An auditing crisis waiting to happen?

There’s more than one "big four" making retail news headlines at the moment. As retailers increasingly place the blame on their auditors, we ask if the UK’s auditing industry is on the brink of crisis?

What crisis?

Both the actions and influence of the retail industry’s four biggest auditors loom large over the high street’s fight for survival.

Deloitte, PricewaterhouseCoopers (PwC), Ernst & Young (EY) and KPMG audit 97 per cent of of the FTSE 350 UK companies. These four companies are trusted to present a fair view of their businesses to investors, customers and workers.

For many of the UK’s biggest retailers, they are the only auditors believed large enough to take on the responsibility of multinational organisations, hence their prevalence in the UK’s top ranking businesses.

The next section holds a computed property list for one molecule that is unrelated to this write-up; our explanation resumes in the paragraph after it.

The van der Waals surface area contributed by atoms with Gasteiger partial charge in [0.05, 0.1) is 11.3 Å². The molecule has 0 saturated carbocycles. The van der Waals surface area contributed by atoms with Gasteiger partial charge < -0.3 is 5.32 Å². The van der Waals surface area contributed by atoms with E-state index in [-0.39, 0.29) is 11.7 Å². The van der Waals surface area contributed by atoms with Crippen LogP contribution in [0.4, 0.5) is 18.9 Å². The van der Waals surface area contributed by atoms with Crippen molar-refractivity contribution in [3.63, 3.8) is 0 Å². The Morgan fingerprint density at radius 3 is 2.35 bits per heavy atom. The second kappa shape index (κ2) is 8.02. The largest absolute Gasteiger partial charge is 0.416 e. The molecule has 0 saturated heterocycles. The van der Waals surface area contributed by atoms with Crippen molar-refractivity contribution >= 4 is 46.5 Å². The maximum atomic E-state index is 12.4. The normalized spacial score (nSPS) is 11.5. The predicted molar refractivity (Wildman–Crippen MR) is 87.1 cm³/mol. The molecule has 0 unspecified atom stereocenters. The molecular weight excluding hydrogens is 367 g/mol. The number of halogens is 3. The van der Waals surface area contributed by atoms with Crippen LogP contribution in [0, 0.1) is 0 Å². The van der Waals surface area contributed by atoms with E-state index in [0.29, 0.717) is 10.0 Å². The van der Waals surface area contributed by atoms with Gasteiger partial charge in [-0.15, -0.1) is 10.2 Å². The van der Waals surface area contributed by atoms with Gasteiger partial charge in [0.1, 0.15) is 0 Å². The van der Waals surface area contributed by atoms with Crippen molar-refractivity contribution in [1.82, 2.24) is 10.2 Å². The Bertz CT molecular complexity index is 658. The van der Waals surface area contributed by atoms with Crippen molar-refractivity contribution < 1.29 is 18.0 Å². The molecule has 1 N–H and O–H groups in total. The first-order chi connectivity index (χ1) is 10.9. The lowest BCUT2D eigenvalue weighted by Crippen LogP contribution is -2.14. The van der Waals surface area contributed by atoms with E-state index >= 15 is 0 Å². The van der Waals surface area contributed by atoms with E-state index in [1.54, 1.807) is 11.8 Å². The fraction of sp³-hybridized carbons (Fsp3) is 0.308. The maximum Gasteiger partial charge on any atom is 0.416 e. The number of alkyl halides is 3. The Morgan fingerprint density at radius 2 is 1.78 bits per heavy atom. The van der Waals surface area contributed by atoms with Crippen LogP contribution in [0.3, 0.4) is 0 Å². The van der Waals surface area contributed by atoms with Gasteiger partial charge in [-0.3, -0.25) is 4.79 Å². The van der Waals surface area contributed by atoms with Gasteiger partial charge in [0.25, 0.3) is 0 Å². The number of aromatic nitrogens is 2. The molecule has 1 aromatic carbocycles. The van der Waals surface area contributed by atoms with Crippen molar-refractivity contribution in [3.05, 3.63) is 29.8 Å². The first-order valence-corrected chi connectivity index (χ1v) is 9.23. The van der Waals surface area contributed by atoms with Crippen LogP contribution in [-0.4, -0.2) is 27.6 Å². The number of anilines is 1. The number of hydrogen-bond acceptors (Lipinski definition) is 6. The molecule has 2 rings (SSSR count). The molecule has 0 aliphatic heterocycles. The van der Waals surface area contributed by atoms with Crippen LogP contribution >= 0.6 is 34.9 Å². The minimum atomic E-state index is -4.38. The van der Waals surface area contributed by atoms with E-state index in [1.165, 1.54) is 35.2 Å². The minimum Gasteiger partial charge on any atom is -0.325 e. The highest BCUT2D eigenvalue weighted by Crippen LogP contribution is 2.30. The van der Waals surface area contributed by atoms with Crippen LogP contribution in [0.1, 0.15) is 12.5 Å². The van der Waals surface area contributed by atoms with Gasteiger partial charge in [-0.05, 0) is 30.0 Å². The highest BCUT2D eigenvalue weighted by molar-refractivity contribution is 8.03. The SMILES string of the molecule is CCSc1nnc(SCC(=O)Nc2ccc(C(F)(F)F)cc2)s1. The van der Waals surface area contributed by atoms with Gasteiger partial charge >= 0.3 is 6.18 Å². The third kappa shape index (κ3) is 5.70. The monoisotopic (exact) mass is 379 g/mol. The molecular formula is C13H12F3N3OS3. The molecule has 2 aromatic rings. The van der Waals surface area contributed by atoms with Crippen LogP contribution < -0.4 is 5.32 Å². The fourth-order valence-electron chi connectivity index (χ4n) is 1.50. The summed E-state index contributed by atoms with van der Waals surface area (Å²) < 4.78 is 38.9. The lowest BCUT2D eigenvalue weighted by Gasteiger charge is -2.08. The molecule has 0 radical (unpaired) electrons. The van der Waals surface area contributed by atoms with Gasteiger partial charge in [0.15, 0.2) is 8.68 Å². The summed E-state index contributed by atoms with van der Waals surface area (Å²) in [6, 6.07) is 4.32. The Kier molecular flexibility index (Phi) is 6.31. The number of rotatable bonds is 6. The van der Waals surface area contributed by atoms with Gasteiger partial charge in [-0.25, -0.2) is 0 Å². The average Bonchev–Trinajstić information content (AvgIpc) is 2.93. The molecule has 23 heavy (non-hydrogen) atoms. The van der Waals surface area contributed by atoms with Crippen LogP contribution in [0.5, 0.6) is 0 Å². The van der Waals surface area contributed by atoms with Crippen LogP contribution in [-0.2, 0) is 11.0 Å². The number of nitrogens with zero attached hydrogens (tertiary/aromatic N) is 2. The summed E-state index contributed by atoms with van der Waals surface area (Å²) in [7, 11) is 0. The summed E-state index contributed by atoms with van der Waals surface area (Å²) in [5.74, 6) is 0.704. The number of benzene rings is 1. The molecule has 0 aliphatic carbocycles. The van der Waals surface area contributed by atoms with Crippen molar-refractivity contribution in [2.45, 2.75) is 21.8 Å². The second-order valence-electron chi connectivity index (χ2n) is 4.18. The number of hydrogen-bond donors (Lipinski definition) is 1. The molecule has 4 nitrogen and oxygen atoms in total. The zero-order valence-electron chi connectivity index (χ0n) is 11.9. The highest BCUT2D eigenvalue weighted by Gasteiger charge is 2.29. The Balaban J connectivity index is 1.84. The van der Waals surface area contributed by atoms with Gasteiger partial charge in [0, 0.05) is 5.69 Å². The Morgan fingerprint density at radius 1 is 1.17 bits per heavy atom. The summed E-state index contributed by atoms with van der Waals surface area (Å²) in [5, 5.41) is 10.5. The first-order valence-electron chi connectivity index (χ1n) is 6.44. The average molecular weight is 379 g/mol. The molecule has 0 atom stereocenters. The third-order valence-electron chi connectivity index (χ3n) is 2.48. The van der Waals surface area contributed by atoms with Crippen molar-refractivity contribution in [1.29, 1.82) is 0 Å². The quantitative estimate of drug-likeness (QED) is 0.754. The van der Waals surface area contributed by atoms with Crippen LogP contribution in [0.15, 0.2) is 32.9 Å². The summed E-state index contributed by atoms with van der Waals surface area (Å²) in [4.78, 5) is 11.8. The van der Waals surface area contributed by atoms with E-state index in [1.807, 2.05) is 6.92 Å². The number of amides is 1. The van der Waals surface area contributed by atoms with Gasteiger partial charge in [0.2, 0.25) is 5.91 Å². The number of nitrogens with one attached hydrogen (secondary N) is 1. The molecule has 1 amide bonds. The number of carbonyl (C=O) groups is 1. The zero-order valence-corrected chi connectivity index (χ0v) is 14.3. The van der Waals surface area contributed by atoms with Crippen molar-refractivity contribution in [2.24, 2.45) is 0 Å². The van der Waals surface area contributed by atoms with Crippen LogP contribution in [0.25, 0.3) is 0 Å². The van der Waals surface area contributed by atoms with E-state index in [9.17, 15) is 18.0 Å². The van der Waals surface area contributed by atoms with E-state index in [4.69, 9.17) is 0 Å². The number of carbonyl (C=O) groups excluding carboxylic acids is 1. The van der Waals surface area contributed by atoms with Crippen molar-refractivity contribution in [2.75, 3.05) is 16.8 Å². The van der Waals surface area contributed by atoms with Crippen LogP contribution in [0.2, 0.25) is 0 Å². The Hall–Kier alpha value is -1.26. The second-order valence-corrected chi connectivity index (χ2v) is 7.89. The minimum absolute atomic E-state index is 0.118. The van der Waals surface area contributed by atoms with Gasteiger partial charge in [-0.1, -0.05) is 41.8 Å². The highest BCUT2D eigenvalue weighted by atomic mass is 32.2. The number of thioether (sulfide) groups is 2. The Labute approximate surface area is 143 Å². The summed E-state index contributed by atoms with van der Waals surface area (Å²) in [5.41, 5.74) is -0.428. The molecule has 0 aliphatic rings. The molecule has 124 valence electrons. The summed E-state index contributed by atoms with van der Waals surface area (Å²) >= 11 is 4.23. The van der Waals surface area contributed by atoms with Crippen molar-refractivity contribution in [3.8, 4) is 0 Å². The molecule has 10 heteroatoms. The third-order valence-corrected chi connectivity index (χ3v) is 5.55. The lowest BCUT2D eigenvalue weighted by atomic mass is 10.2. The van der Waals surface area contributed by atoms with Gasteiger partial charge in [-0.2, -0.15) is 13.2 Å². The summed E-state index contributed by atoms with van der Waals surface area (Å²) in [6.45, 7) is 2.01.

Concerns over market competition and an oligopoly within the auditing sector are rife, but for retailers, the possibility of financial misconduct among auditors (the very people hired to keep a retailer’s books in check) adds yet more pressure to high street businesses at breaking point.

In 2018 alone, all four of the big auditors have been linked to their own retail controversies:

Deloitte is being sued by Poundland-owner Steinhoff for damages, with the shareholders accusing Deloitte of failures in the retailer’s €5 billion accounting scandal that almost brought the business to collapse.

PwC partner Steve Denison has been banned from the profession for 15 years after signing off the 2014 audit accounts of BHS’s doomed sale to Sir Philip Green’s Taveta Group.  

PwC was fined £10 million by the Financial Reporting Council (FRC) for the audit, with BHS later collapsing into administration with the loss of 11,000 jobs.

Paul McKie, head of luxury fashion house Fashion Collective, has launched an official complaint against EY over the dealings of House of Fraser’s administration and sale to Sports Direct.